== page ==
NATO Special Operations Forces Headquarters said the next-generation capability gives warfighters and command-and-control elements a secure communications link across different communications systems that can share real-time.
Information to be shared includes on-the-move intelligence, surveillance and reconnaissance information, including files, maps, system views and video.
"For NATO SOF, quick reaction time and agile response capabilities are a must," it said. "Often first on the ground in challenging operational environments, harnessing collaborative multinational information and intelligence sharing and seamless communications capability is critical and Mutualink delivers this capability."
Mutualink, which has been deployed in theater, has proven to be a highly effective and reliable system. Prior to deployment, Mutualink's interoperable communications and information sharing solution was extensively tested and evaluated through sponsorship by the U.S. Department of Defense's Combating Terrorism Technical Support Office's Irregular Warfare Support Program.
NATO said Mutualink is a "completely new paradigm" that will enhance security, allow for standardization and improve flexibility and interoperability among all NATO Special Operations Forces. It enables linking with local and international governmental support agencies using existing communications systems, thus aligning with the current and future NATO SOF mission in which missions are multi-dimensional and may involve host nations.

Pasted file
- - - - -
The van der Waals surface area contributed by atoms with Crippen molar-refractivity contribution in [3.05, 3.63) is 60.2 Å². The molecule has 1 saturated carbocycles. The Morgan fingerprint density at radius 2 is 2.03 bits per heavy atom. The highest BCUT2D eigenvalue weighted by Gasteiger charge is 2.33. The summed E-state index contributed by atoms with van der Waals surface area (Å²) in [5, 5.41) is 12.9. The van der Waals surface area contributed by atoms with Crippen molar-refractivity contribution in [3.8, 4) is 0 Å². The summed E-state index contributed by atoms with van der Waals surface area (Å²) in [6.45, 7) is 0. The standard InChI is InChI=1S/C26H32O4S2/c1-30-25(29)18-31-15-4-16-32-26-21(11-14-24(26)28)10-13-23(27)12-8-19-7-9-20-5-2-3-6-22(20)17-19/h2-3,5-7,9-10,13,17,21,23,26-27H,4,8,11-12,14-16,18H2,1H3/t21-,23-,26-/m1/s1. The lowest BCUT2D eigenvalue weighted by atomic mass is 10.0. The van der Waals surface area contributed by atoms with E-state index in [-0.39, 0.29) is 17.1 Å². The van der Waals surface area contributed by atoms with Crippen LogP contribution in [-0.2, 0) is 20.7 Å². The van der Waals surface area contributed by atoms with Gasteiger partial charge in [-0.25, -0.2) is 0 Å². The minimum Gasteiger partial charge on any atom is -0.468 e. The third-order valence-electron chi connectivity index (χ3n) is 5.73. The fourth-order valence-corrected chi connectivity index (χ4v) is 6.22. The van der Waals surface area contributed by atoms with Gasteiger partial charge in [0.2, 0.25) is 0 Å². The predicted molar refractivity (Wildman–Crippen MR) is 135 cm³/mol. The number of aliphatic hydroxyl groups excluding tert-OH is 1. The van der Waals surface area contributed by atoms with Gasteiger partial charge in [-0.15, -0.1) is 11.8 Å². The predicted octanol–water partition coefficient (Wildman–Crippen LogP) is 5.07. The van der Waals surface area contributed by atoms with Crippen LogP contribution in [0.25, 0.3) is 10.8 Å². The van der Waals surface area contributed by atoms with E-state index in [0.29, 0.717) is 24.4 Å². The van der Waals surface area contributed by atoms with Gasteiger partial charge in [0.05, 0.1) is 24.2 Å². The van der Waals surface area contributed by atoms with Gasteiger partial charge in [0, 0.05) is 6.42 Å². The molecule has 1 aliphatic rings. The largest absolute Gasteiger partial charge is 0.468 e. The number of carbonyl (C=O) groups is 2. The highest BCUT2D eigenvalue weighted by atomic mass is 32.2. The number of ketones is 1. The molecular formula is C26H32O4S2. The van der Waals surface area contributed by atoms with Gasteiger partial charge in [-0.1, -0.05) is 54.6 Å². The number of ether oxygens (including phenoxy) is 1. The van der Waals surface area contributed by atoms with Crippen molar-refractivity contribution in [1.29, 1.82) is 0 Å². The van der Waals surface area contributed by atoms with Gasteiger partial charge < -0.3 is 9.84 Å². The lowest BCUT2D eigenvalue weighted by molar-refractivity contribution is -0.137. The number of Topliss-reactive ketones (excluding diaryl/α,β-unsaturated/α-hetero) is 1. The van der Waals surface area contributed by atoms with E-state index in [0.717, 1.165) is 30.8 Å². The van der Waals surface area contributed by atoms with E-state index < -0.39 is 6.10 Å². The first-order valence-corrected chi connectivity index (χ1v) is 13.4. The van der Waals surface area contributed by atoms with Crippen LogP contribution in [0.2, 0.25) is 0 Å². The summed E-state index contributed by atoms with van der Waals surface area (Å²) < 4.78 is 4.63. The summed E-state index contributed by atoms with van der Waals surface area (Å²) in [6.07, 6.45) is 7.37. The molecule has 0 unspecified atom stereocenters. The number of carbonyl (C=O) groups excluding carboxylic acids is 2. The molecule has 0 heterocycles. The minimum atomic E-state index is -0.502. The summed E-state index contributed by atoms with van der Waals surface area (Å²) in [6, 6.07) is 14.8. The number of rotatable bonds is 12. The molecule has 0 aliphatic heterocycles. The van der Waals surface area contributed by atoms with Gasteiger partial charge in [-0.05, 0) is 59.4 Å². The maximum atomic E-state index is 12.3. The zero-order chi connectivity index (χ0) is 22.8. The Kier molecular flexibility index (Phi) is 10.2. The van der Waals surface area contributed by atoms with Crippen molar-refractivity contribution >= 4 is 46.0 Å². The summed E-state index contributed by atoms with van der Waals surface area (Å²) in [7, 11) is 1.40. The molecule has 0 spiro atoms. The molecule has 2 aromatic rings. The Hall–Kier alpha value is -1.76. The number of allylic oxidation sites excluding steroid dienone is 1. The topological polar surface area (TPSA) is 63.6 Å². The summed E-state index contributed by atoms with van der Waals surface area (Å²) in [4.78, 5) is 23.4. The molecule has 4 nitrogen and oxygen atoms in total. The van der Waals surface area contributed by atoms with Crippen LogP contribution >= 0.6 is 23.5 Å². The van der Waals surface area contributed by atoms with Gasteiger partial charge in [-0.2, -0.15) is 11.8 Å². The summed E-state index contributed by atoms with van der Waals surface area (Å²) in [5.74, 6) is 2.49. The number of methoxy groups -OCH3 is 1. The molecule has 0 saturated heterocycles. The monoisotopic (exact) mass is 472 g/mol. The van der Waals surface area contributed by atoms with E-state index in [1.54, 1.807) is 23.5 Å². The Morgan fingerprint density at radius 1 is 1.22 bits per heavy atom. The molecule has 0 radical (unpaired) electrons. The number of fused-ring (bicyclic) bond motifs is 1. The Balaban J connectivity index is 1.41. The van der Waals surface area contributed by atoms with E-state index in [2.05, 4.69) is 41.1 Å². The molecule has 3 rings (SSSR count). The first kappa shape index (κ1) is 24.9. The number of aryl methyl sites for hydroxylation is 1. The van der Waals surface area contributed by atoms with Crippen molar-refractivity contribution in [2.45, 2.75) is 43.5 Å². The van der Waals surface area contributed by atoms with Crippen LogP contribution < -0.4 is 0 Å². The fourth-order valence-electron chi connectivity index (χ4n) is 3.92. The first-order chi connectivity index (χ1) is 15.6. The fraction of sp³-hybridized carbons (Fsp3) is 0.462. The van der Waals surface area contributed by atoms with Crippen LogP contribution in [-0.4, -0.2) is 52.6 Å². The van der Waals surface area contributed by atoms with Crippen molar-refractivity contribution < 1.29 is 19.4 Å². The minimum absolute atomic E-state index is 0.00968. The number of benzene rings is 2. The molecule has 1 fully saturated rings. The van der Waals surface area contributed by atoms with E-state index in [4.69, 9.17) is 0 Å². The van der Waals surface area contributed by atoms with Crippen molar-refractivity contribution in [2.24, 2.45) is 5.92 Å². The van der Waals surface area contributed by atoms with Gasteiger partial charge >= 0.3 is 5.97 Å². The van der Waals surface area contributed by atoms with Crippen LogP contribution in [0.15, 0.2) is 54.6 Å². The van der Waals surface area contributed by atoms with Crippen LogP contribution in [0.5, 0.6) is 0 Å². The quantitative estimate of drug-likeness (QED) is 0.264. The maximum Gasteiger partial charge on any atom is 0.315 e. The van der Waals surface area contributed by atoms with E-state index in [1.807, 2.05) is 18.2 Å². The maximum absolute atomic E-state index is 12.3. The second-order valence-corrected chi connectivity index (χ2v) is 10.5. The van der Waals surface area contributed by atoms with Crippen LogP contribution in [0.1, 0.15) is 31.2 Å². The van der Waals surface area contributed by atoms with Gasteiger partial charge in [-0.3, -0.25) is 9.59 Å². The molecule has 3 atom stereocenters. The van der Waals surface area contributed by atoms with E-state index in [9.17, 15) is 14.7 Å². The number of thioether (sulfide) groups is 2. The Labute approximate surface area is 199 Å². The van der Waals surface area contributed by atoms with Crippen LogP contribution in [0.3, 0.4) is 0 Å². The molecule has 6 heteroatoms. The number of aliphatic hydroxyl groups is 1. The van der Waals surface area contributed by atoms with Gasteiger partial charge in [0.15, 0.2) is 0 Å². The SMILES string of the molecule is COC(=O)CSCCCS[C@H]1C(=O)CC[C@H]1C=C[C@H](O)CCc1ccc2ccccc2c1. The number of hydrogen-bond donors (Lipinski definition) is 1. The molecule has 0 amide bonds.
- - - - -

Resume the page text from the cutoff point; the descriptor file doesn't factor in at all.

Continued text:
Mutualink is easily transportable and can be set up quickly. Its "agnostic nature enables NATO SOF to opportunistically utilize any IP enabled transport mechanism, including satellite, MANET, high-capacity LOS radio, 3/4G wireless broadband, and terrestrial IP transport networks, NATO said.
"NATO SOF's selection of Mutualink as its interoperable communications platform of choice is very gratifying and we are honored to be entrusted with such an important mission," said Mutualink President Colin McWay. "Many of us having spent time with warfighters on the ground, we know first-hand how critical communications are to the safety of warfighters and ultimate mission success.
"Our system has performed exceptionally well and furnished our warfighters and commanders with a tremendous capability that can assist them in achieving objectives with better situational awareness through quicker information exchange and better real time coordination.
"We owe NATO SOF a debt of gratitude for recognizing Mutualink's capabilities," he said. "It has been through their active leadership and support that Mutualink is now quickly being recognized as a capability that can serve U.S. and coalition partner conventional forces as well."
In other European defense news, the European Defense Agency has completed trials of a system for sensing and countering remote-controlled improvised explosive devices.
The Intelligent Control of Adversary Radio-Communication system is the result of an EDA research project involving a consortium of eight countries: France, Germany, Netherlands, Poland, Austria, Greece, Slovakia and Belgium.
The system was demonstrated to member nation representatives in three scenarios: protection of patrols, of convoys and of infrastructure. Ground robotic vehicles and unmanned aerial vehicles were used in the trials.